A curious inconsistency has long puzzled U.S. economic observers: On the one hand, published international data have indicated that America's capital investment as a share of gross domestic product has persistently lagged that of other industrial nations in recent decades. The average investment ratio in Canada, Japan, and European countries in the early 1970s, for example, was about 33% higher than in the U.S., and by the early 1990s, it was still 20% greater.
Meanwhile, U.S. real income per capita has grown as fast as in other developed nations since the early 1980s. And average incomes have remained more than 33% higher in America than in its developed peers.
How has the U.S. managed to stay so far ahead of the pack in income terms while plowing so much less output into investment? In a study published by the Federal Reserve Bank of St. Louis, economists Milka S. Kirova of Washington University of St. Louis and Robert E. Lipsey of the City University of New York argue that capital investment in the U.S. has been far higher than conventional measures indicate.
For one thing, measuring investment by looking at nominal outlays as a percent of GDP overlooks the fact that capital-goods prices are appreciably higher in some countries than in others and exhibit different inflationary trends. As it happens, U.S. capital-goods prices are not only lower than in other nations, the authors note, but have also been declining far more rapidly relative to overall inflation. Thus, they find that real investment as a share of GDP in the U.S. has actually been rising since the early 1980s.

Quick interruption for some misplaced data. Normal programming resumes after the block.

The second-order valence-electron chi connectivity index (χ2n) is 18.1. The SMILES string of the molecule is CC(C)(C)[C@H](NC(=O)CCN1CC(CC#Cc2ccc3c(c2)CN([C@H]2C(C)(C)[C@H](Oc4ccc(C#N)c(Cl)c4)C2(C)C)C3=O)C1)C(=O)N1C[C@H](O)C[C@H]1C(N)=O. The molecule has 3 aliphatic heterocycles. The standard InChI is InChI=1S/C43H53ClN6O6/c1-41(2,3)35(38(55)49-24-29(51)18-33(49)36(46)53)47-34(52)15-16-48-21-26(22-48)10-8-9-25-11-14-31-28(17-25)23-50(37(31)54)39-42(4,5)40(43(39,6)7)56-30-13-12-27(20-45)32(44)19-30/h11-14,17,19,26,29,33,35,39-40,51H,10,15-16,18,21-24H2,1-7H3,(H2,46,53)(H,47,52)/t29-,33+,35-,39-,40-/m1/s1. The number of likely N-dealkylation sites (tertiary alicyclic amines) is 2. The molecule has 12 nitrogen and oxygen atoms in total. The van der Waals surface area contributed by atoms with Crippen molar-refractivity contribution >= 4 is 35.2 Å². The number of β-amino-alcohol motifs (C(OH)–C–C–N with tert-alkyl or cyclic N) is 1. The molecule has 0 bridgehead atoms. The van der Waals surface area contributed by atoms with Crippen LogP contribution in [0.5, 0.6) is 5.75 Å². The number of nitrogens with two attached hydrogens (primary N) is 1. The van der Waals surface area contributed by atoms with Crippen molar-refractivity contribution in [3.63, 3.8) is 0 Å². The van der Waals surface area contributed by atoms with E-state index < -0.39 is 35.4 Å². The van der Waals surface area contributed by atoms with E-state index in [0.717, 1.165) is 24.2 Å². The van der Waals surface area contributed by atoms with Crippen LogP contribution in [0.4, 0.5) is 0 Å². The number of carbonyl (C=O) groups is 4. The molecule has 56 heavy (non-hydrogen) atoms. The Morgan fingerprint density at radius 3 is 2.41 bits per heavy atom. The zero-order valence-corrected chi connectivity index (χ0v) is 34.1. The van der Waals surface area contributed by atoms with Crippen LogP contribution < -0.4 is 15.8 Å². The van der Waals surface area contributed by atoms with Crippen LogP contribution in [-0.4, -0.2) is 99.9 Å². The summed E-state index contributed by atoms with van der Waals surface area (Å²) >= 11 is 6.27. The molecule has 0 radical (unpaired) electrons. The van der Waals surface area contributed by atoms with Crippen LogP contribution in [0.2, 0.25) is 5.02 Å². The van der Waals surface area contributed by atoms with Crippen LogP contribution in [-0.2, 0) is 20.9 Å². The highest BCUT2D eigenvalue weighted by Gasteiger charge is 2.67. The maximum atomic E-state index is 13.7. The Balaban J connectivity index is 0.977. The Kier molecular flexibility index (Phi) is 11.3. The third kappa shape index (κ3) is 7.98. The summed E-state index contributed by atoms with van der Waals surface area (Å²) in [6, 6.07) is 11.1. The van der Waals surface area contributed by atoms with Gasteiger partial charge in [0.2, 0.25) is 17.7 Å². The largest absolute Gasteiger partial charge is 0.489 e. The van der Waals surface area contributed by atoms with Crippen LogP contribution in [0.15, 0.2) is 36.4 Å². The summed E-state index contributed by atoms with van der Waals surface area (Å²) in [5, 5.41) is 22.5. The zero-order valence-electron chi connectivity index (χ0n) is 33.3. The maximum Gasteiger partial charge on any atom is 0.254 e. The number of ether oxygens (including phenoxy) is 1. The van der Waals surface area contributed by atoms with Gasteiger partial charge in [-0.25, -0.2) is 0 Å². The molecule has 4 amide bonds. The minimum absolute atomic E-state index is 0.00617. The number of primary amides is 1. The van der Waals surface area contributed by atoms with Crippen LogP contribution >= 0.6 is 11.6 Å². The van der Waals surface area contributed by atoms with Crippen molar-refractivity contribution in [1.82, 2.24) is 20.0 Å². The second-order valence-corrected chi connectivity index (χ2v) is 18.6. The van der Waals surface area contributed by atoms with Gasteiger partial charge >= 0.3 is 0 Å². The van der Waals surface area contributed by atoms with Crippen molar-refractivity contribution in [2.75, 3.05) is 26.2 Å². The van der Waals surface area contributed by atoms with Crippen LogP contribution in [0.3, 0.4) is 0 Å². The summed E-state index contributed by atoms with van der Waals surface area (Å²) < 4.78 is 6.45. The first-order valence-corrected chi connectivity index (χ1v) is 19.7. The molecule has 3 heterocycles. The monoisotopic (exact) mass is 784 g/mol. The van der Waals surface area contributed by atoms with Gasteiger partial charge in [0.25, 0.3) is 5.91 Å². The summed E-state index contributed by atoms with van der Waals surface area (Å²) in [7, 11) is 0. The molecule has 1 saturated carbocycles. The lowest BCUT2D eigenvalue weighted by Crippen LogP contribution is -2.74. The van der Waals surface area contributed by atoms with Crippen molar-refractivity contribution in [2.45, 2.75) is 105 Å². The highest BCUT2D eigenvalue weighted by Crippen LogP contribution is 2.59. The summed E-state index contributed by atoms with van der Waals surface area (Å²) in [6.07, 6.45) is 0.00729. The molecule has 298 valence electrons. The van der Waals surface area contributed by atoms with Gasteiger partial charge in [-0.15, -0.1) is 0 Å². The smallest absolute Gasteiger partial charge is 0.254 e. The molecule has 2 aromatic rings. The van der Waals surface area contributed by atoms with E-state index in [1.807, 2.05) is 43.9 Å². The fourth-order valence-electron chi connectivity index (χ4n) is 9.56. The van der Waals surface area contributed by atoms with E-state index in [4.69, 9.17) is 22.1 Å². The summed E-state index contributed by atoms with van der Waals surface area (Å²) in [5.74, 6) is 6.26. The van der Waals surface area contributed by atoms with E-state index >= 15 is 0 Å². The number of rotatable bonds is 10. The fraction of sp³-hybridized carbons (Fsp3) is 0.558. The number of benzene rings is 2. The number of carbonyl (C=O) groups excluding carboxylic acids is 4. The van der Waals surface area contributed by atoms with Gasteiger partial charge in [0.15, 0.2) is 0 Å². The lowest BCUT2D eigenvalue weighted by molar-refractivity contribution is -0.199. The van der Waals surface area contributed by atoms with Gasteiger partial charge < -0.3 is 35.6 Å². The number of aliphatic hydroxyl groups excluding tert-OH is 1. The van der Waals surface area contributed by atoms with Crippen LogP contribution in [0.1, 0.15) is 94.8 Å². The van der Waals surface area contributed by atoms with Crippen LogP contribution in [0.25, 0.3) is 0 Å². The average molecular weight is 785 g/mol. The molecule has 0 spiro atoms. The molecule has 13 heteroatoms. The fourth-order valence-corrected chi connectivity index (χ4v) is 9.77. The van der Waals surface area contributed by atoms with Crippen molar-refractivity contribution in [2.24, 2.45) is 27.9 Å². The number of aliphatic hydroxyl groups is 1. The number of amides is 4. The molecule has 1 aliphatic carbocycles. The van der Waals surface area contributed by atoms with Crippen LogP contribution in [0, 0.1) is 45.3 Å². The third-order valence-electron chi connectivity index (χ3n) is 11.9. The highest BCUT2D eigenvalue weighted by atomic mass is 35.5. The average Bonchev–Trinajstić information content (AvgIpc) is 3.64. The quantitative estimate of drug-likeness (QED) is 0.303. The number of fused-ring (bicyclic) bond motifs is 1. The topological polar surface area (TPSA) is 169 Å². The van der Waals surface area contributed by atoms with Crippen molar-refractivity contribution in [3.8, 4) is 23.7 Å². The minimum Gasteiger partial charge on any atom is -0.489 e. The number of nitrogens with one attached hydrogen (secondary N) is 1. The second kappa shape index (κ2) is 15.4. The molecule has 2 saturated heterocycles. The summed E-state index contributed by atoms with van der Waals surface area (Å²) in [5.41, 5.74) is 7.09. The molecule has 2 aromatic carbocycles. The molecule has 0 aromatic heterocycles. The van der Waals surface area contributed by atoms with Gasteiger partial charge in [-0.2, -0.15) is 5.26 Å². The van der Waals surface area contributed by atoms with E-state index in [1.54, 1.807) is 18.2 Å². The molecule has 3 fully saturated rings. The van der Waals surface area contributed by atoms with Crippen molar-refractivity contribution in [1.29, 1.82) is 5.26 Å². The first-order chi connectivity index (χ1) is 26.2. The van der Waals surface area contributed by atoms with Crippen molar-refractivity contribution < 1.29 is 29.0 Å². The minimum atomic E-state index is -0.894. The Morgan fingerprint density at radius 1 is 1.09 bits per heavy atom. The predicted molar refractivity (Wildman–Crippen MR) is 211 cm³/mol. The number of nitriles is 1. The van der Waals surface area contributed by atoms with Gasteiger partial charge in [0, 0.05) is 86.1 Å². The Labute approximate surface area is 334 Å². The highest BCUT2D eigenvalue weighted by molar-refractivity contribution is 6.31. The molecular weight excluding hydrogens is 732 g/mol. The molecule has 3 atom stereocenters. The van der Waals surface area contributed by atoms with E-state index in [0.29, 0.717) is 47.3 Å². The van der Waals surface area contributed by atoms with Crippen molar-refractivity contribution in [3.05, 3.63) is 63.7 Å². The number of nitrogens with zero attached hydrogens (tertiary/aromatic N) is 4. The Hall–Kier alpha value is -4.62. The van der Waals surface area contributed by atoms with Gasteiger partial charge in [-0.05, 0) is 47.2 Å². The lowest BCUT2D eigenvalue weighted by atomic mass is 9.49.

On the other hand, similar price adjustments reveal that the average real capital-formation ratio of other developed nations has been slipping for most of the 1970-94 period. As a result, Kirova and Lipsey find that the gap between U.S. and foreign investment ratios, measured in real terms, had almost disappeared by the early 1990s.
That's not all. Economists have long argued that the concept of investment should be widened to include such items as spending on education, R&D, and consumer durables on the grounds that they enhance growth or remain useful for extended periods. Thus, the authors added such outlays to their calculations of capital-formation ratios.
The results cast light on why America's lead in living standards has stayed so large. Counting outlays on education, R&D, consumer durables, and military capital goods as investment, and adjusting for the inflation and price differences noted above, Kirova and Lipsey estimate that U.S. real capital formation as a share of GDP was only slightly lower than the average of other developed countries in the 1970s and has since surpassed it--by about 7% in the early 1990s.
"Real investment per worker, broadly defined, has recently been running about 35% higher in the U.S. than in other industrial nations," says Lipsey. "As long as these trends continue, it's difficult to see how the gap in income levels can be closed."